# Title 40

## SECTION 1065.645

### 1065.645 Amount of water in an ideal gas.

§ 1065.645 Amount of water in an ideal gas.This section describes how to determine the amount of water in an ideal gas, which you need for various performance verifications and emission calculations. Use the equation for the vapor pressure of water in paragraph (a) of this section or another appropriate equation and, depending on whether you measure dewpoint or relative humidity, perform one of the calculations in paragraph (b) or (c) of this section. Paragraph (d) of this section provides an equation for determining dewpoint from relative humidity and dry bulb temperature measurements. The equations for the vapor pressure of water as presented in this section are derived from equations in “Saturation Pressure of Water on the New Kelvin Temperature Scale” (Goff, J.A., Transactions American Society of Heating and Air-Conditioning Engineers, Vol. 63, No. 1607, pages 347-354). Note that the equations were originally published to derive vapor pressure in units of atmospheres and have been modified to derive results in units of kPa by converting the last term in each equation.

(a) *Vapor pressure of water.* Calculate the vapor pressure
of water for a given saturation temperature condition, *T*sat,
as follows, or use good engineering judgment to use a different
relationship of the vapor pressure of water to a given saturation
temperature condition:

(1) For humidity measurements made at ambient temperatures from (0 to 100) °C, or for humidity measurements made over super-cooled water at ambient temperatures from (−50 to 0) °C, use the following equation:

(2) For humidity measurements over ice at ambient temperatures from (-100 to 0) °C, use the following equation:

(b) *Dewpoint.* If you measure humidity as a dewpoint,
determine the amount of water in an ideal gas, *x*H20, as
follows:

*x*H20 = amount of water in an ideal gas.

*p*H20 = water vapor pressure at the measured dewpoint,

*T*sat =

*T*dew.

*p*abs = wet static absolute pressure at the location of your dewpoint measurement. Example: :

*p*abs = 99.980 kPa

*T*sat =

*T*dew = 9.5 °C Using Eq. 1065.645-1,

*p*H20 = 1.186581 kPa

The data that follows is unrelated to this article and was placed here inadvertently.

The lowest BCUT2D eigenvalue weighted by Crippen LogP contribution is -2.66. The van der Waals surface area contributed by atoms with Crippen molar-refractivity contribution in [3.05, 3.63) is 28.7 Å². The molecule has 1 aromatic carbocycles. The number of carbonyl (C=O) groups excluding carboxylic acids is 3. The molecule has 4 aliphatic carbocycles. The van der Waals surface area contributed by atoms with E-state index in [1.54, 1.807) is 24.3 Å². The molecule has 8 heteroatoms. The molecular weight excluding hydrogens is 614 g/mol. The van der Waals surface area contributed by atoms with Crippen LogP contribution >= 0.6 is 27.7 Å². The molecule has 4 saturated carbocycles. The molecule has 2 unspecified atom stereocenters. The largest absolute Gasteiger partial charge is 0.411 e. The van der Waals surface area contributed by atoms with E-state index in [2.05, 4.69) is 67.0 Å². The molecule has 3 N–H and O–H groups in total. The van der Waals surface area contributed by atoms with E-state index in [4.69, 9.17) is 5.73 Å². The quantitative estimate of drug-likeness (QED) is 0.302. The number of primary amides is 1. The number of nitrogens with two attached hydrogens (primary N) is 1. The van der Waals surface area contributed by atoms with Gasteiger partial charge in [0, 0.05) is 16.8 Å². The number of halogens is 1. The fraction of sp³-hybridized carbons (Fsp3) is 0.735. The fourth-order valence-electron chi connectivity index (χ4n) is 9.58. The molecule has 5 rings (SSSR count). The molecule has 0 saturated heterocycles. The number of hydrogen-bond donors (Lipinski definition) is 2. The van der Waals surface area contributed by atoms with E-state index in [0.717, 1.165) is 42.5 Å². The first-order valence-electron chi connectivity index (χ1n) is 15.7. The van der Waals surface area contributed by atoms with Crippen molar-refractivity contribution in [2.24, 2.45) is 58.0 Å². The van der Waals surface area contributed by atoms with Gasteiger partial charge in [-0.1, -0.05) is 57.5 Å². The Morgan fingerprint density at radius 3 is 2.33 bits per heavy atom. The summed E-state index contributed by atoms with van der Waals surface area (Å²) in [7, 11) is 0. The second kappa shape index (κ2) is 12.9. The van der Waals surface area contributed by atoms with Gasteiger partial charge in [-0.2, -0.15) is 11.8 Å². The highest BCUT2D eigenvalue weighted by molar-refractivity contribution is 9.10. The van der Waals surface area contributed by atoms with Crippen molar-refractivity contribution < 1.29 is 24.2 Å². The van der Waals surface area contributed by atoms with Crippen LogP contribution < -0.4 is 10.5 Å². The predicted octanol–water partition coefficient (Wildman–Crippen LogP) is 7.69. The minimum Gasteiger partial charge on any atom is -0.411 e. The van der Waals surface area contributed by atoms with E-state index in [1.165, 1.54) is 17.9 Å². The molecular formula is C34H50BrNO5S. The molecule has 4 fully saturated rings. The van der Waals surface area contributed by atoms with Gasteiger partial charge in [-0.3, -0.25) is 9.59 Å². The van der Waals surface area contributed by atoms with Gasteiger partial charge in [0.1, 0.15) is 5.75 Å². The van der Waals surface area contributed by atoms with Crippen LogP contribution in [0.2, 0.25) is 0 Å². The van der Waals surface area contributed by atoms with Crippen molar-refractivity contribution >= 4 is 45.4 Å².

*x*H2O = 1.186581/99.980

*x*H2O = 0.011868 mol/mol

(c) *Relative humidity.* If you measure humidity as a
relative humidity, *RH,* determine the amount of water in an
ideal gas, *x*H2O, as follows:

*x*H2O = amount of water in an ideal gas.

*RH*= relative humidity.

*p*H2O = water vapor pressure at 100% relative humidity at the location of your relative humidity measurement,

*T*sat =

*T*amb.

*p*abs = wet static absolute pressure at the location of your relative humidity measurement. Example:

*RH*= 50.77% = 0.5077

*p*abs = 99.980 kPa

*T*sat =

*T*amb = 20 °C Using Eq. 1065.645-1,

*p*H2O = 2.3371 kPa

*x*H2O = (0.5077 · 2.3371)/99.980

*x*H2O = 0.011868 mol/mol

(d) *Dewpoint determination from relative humidity and dry
bulb temperature.* This paragraph (d) describes how to calculate
dewpoint temperature from relative humidity, *RH.* This is
based on “ITS-90 Formulations for Vapor Pressure, Frostpoint
Temperature, Dewpoint Temperature, and Enhancement Factors in the
Range −100 to + 100 °C” (Hardy, B., The Proceedings of the Third
International Symposium on Humidity & Moisture, Teddington,
London, England, April 1998). Calculate *p*H20sat as described
in paragraph (a) of this section based on setting *T*sat equal
to *T*amb. Calculate *p*H20scaled by multiplying
*p*H20sat by *RH.* Calculate the dewpoint, *T*dew,
from *p*H20 using the following equation:

*p*H2O) = the natural log of

*p*H2Oscaled, which is the water vapor pressure scaled to the relative humidity at the location of the relative humidity measurement,

*T*sat =

*T*amb Example:

*RH*= 39.61% = 0.3961

*T*sat = Tamb = 20.00 °C = 293.15K Using Eq. 1065.645-1,

*p*H2Osat = 2.3371 kPa

*p*H2Oscaled = (0.3961 · 2.3371) = 0.925717 kPa = 925.717 Pa [73 FR 37327, June 30, 2008, as amended at 73 FR 59331, Oct. 8, 2008; 75 FR 23048, Apr. 30, 2010; 76 FR 57456, Sept. 15, 2011;79 FR 23796, Apr. 28, 2014; 81 FR 74179, Oct. 25, 2016]